4. Sweet Potatoes with Plantains and Pecans 3 large sweet potatoes 4 plaintains (unripe to mid ripe-- mostly green to slightly yellow) 2/3 c pecan halves split Syrup 1 stick butter (unsalted) 1 c brown sugar 1 tsp cinnamon (ground) 1 tsp ginger (ground) 1/2 c apple cider plus 2 Tbsp apple cider vinegar Garnish: 12 pecan halves Thin slivers of *candied ginger (optional) Peel sweet potatoes, and cut in quarters. Cut each section in half (or 3 pieces if potatoes are very large). Cut plantains in half crosswise. Take a sharp knife and slit the plantain peels lengthwise. Remove peeling. Quarter plantains. Spray a 3 quart (or 9" x 13") glass baking dish with cooking spray. Arrange the potatoes and plantains so you have a piece of plantain for each two sweet potatoes pieces. Melt butter in saucepan, stir in brown sugar. Add the apple cider/cider vinegar to make a nice syrup. Stir in cinnamon and ginger. Cook on med low, stirring until well blended and slightly thickened. Add pecans to syrup. Ladle evenly over sweet potatoes/plantains. Top with the additonal pecan halves (and slivers of candied ginger, if using). Cover with heavy foil and bake for 45 to 50 minutes at 375 F. SP and plantains should be very tender but not mushy when done. Remove foil from dish, turn off oven, return dish for five minutes to set the glaze. *If the candied ginger seems hardened, soak in a little warm cider for a few minutes. Keywords: Side, Easy ( RG1203 )
  5. Sweet Potatoes with Plantains and Pecans 3 large sweet potatoes 4 plaintains (unripe to mid ripe-- mostly green to slightly yellow) 2/3 c pecan halves split Syrup 1 stick butter (unsalted) 1 c brown sugar 1 tsp cinnamon (ground) 1 tsp ginger (ground) 1/2 c apple cider plus 2 Tbsp apple cider vinegar Garnish: 12 pecan halves Thin slivers of *candied ginger (optional) Peel sweet potatoes, and cut in quarters. Cut each section in half (or 3 pieces if potatoes are very large). Cut plantains in half crosswise. Take a sharp knife and slit the plantain peels lengthwise. Remove peeling. Quarter plantains. Spray a 3 quart (or 9" x 13") glass baking dish with cooking spray. Arrange the potatoes and plantains so you have a piece of plantain for each two sweet potatoes pieces. Melt butter in saucepan, stir in brown sugar. Add the apple cider/cider vinegar to make a nice syrup. Stir in cinnamon and ginger. Cook on med low, stirring until well blended and slightly thickened. Add pecans to syrup. Ladle evenly over sweet potatoes/plantains. Top with the additonal pecan halves (and slivers of candied ginger, if using). Cover with heavy foil and bake for 45 to 50 minutes at 375 F. SP and plantains should be very tender but not mushy when done. Remove foil from dish, turn off oven, return dish for five minutes to set the glaze. *If the candied ginger seems hardened, soak in a little warm cider for a few minutes. Keywords: Side, Easy ( RG1203 )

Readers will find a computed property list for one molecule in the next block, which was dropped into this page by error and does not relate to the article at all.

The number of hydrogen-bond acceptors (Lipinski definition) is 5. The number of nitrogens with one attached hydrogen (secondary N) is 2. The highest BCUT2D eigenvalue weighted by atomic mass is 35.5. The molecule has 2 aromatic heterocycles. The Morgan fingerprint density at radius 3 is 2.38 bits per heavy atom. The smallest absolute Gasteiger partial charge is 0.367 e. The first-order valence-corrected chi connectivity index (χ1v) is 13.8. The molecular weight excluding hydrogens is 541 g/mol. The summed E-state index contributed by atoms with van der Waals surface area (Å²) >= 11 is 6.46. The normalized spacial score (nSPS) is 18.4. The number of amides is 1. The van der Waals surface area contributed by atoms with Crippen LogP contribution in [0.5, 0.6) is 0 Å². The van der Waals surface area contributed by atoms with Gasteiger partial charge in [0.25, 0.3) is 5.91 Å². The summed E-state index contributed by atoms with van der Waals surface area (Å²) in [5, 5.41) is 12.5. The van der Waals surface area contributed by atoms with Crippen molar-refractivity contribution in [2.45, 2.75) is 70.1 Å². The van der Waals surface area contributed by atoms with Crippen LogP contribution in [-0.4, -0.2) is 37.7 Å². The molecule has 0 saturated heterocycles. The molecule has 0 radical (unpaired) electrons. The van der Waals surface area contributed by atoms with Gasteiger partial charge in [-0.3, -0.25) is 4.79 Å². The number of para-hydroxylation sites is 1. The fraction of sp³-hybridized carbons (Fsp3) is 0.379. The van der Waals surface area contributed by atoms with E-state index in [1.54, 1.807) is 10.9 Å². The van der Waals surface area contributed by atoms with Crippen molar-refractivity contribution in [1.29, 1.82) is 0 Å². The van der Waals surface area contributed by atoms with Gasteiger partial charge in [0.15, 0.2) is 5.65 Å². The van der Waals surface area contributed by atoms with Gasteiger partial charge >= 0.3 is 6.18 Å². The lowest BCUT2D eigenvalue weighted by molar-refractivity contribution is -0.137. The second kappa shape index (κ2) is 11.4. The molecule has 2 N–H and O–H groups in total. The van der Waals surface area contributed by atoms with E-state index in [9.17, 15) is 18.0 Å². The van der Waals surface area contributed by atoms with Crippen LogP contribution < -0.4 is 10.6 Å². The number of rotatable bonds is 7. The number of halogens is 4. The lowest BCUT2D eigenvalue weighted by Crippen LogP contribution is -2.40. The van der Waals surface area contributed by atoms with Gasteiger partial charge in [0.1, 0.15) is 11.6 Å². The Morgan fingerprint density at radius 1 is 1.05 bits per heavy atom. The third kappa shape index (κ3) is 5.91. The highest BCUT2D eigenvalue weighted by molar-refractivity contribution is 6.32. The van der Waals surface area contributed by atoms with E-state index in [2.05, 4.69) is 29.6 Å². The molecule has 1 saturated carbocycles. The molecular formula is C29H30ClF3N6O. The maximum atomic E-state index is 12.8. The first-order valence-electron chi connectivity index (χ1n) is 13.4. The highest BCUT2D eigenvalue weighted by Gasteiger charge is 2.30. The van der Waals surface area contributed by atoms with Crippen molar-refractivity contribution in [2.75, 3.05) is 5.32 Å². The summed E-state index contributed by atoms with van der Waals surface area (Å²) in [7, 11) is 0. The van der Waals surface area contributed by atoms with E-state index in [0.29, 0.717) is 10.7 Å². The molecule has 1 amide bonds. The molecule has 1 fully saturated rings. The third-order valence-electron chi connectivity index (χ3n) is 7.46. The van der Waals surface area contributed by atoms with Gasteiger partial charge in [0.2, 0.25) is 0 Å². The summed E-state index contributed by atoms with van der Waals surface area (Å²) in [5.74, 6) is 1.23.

6. Taste-wise, I agree that's a better option. But then is it really coleslaw? I guess I have to start a new thread if I really want an answer. ← there are many different recipes for coleslaw. not all have that creamy tart/sweet mayo dressing. a spicy vinaigrette dressed slaw is very refreshing. a curried slaw is probably my fav. you're right... we could do a whole thread on different slaws alone.
  7. i have had good results using my oven with just the viewing light turned on also.
  8. my mouth is watering. why don't i have even one chicky in the house right now. i can almost smell it cooking and taste it from here, Susan!